The oxygen sensor taught by the '330 patent uses a similar device operated in a transient mode to measure oxygen partial pressure. After ambient atmosphere of a desired oxygen partial pressure is established in the enclosed volume, the pump cell is activated to withdraw oxygen from the enclosed space. Reduction of oxygen partial pressure in the enclosed space causes an EMF to develop across the sensor cell. The first derivative of sensor cell voltage/time evaluated at or shortly after the initiation of a voltage drop is inversely proportional to the ambient oxygen partial pressure. The oxygen sensor may also be operated by pumping oxygen into the enclosed space and reversing the sign of the initial sensor cell voltage to determine the ambient oxygen partial pressure.

The oxygen sensor taught by the '331 patent uses a similar device operated in an oscillatory mode whereby a repetitive sequence of oxygen pumping currents flow to the pump cell in response to voltage inputs from the sensor cell. The pump cell withdraws oxygen from the enclosed space until the voltage drop induced at the sensor cell equals a predetermined reference value. The polarity of the pump cell current is then reversed to pump oxygen into the enclosed space until the sensor cell voltage reaches another predetermined reference value, at which time the pump cell current is again reversed and the cycle is repeated. With the magnitude of the pump cell current fixed, the period of oscillation is proportional to the oxygen partial pressure.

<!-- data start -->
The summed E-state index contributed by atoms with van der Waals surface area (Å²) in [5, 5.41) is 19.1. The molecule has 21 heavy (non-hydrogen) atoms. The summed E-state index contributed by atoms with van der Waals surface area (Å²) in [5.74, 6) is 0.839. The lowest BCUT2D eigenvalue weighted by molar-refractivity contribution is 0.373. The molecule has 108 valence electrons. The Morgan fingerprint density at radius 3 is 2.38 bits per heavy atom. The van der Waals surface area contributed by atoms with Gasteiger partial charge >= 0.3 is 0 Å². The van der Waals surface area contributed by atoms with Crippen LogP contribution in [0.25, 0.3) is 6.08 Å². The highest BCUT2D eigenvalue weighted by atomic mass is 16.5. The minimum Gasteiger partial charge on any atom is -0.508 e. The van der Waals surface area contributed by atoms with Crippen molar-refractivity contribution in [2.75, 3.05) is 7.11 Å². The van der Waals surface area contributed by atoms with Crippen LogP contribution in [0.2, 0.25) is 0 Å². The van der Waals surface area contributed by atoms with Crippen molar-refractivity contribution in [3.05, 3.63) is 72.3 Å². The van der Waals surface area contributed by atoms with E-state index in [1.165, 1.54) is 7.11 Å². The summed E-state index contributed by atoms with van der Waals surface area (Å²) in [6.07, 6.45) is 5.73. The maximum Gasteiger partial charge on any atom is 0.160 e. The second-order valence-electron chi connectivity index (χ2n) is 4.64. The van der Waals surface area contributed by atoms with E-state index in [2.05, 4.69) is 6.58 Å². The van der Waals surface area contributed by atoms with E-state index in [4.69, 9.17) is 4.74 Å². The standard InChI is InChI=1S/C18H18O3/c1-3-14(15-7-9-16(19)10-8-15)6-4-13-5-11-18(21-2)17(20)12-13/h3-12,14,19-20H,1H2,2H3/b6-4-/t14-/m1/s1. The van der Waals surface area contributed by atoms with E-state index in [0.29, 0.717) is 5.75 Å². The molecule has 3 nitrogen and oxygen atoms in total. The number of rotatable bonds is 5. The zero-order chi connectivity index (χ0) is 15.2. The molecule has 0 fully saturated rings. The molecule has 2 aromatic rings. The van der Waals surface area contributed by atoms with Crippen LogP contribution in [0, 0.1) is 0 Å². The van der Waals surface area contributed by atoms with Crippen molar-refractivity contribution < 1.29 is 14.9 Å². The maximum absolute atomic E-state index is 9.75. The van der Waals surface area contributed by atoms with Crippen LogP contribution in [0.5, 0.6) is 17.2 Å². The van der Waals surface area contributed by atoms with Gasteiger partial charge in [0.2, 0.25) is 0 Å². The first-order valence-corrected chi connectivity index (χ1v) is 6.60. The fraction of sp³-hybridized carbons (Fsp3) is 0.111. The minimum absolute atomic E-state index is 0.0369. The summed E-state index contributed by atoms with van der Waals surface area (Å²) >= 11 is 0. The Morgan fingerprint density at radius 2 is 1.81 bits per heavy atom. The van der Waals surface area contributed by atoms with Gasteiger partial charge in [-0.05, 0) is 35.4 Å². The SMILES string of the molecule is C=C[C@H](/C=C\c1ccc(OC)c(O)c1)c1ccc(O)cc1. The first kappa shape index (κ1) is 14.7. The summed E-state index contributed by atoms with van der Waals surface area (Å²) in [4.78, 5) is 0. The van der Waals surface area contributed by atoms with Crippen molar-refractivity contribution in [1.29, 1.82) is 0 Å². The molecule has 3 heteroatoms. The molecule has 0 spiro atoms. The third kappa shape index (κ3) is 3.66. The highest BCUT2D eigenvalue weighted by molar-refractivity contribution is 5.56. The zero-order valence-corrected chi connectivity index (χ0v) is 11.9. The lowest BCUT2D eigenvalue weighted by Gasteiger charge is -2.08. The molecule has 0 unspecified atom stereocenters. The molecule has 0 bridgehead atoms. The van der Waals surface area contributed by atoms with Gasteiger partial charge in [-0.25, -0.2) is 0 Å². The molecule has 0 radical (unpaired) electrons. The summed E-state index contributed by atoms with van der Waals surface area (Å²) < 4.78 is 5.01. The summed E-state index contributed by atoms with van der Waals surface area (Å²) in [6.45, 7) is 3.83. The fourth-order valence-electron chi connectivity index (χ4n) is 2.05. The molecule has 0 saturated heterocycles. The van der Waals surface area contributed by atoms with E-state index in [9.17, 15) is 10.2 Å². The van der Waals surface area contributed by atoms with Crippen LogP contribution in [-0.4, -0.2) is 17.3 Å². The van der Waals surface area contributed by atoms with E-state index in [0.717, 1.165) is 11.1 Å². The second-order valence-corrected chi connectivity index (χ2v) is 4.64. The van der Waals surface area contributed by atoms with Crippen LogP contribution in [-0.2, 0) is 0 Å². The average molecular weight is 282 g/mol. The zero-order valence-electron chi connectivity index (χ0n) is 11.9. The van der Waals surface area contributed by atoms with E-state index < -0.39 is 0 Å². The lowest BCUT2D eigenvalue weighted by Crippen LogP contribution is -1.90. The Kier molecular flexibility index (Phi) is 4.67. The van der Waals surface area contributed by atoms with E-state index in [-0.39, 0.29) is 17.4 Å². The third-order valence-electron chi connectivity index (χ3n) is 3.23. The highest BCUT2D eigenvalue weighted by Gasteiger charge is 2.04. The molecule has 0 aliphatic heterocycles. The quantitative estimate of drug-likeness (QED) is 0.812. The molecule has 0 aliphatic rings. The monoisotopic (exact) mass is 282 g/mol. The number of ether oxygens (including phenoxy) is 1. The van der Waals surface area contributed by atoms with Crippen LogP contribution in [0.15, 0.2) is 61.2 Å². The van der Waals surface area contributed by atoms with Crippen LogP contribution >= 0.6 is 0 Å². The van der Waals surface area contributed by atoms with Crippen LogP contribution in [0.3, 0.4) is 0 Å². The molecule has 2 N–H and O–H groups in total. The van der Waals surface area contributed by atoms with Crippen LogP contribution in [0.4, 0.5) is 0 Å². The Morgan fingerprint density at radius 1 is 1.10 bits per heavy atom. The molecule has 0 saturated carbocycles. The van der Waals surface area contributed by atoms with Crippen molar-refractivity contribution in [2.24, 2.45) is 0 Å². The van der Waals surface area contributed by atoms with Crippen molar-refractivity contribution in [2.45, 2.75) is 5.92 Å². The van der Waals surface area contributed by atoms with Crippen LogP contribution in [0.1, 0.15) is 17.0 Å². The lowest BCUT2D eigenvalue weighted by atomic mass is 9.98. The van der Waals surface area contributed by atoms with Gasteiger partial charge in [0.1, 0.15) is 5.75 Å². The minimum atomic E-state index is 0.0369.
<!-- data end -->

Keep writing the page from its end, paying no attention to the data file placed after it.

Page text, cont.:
Sensors for determining the oxides of nitrogen (NOx) composition of gaseous mixtures, such as engine exhaust, are known to the art. For example, U.S. Pat. No. 6,344,134, discloses a method of measuring NOx concentration using a two-serial-space NOx sensor. The sensor includes a first pumping cell and a second pumping cell each comprising a solid electrolyte. In the sensor, a measurement gas space, a first space, and a second space communicate in series with each other. The method includes the steps of: pumping out oxygen from the first space into, for example, the measurement gas space, or pumping oxygen into the first space from, for example, the measurement gas space by action of the first pumping cell so that the oxygen concentration in the vicinity of a gas inlet of the second space becomes such that a portion of NO in the first space dissociates; dissociating residual NO and O2 in gas introduced into the second space from the first space by action of the second pumping cell; pumping out oxygen ions generated by dissociation of NO and O2 from the second space by action of the second pumping cell; and determining the concentration of NOx in the measurement gas based on signals (for example, pumping currents) issued from the first and second pumping cells.